A new web standard is expected to kill passwords, meaning users will no longer have to remember difficult logins for each and every website or service they use.

The Web Authentication (WebAuthn) standard is designed to replace the password with biometrics and devices that users already own, such as a security key, a smartphone, a fingerprint scanner or webcam.

Instead of having to remember an increasingly long string of characters, users can authenticate their login with their body or something they have in their possession, communicating directly with the website via Bluetooth, USB or NFC.

"WebAuthn will change the way that people access the Web," said Jeff Jaffe, chief executive of the World Wide Web Consortium (W3C), the body that controls web standards.

One example of how WebAuthn will work is that when a user visits a site they want to log into, they input a user name and then get an alert on their smartphone. Tapping on the alert on their phone then logs them into the website without the need for a password.

WebAuthn promises to protect users against phishing attacks and the use of stolen credentials as there will be nothing to steal, the authentication token is generated and used once by their specific device each time the user logs in.

"After years of increasingly severe data breaches and password credential theft, now is the time for service providers to end their dependency on vulnerable passwords and one-time-passcodes and adopt phishing-resistant FIDO Authentication for all websites and applications," said Brett McDowell, executive director of the FIDO Alliance, one of the bodies pushing the new standard.

WebAuthn should also help people use unique login details for each and every service they use, instead of using the same login and password for every site, which many people still do leaving them vulnerable to further attacks...

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IRS Boosts Customer Service, But Needs More Funding

The IRS has dramatically improved its customer service from the terrible days at the end of the Obama administration, but advocates of the agency say it still needs more money if it's to set itself on firmer footing for the long haul.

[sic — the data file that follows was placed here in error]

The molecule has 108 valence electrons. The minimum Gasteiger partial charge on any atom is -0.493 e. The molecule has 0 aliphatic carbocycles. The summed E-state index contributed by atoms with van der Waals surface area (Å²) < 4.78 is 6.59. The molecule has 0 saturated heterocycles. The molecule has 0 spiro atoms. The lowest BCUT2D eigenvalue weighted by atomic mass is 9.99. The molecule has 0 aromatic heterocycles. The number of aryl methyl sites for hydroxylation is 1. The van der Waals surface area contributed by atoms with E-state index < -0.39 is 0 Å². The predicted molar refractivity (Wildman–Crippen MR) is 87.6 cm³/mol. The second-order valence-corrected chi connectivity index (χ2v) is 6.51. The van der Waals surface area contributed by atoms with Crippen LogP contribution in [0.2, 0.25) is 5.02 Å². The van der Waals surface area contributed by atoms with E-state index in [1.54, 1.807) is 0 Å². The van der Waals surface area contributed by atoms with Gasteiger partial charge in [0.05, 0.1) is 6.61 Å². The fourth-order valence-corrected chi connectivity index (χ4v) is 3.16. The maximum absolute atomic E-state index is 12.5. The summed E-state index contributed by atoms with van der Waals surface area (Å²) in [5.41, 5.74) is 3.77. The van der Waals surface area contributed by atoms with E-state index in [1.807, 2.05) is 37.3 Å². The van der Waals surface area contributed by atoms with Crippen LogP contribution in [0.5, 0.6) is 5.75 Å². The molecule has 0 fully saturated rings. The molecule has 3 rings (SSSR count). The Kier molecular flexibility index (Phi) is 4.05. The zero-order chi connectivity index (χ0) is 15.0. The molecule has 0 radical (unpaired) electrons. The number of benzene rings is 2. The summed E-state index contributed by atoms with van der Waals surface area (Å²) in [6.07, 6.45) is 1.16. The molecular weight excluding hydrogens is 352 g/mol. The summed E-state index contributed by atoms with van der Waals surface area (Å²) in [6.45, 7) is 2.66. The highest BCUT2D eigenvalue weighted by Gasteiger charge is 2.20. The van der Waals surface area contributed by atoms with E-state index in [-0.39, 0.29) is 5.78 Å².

As of last month, as the annual tax filing deadline neared, the agency was answering about 78 percent of the calls to the agency's main toll-free assistance line -- in line with last year's levels and a significant improvement from the 38 percent rate in 2015.

The average call is also answered in 6 minutes, according to a Treasury inspector general's report released this week -- down dramatically from a more than 30 minute wait that greeted the average caller over the course of 2015.

Tony Reardon, national president of the National Treasury Employees Union, pointed directly to a $290 million boost for the agency -- including $178 million for taxpayer services -- in a December 2015 spending bill as the reason for the better service levels.

He said the additional funding has led to the hiring of more temporary telephone operators, which also cuts down on wait times.

"It is clear that additional funding has a positive effect on helping taxpayers who have questions," Mr. Reardon said.

The agency has pushed for better service after being blasted for its poor record in the past -- though IRS leaders say they do have to make choices between spending on better cybersecurity, combatting identity theft and improving customer relations.

"Taxpayer service is very important," acting IRS Commissioner David Kautter said earlier this year. "When we put the budget together, in a finite world you have to make some decisions."

He said the public can expect the higher levels of service to tick back down if the agency doesn't get enough money going forward.

The recently passed $1.3 trillion...

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Exclusive: Amazon Now Has More than 70 Private-Label Brands

After Amazon launched its first private-label brands in 2009, the company took a four-year hiatus before it created any more. And when it got back into the game with the launch of its own diaper brand in 2014, it was an embarrassment; a design flaw led the company to pull poop pouches off of its virtual shelves less than two months after launch.

How things have changed.

Since the start of 2017, Amazon has gone on a private-label rampage, releasing at least 60 of its own brands -- predominantly in the clothing, shoes and jewelry categories, according to a new study from the research firm L2. Amazon now sells more than 70 of its own brands by Recode's count, after checking L2's list with Amazon.

With the rapid expansion, the company has silently delivered a message to retailers and brands that have shrugged off its earlier private-label launches as simply tactics that many retailers employ: We're going big.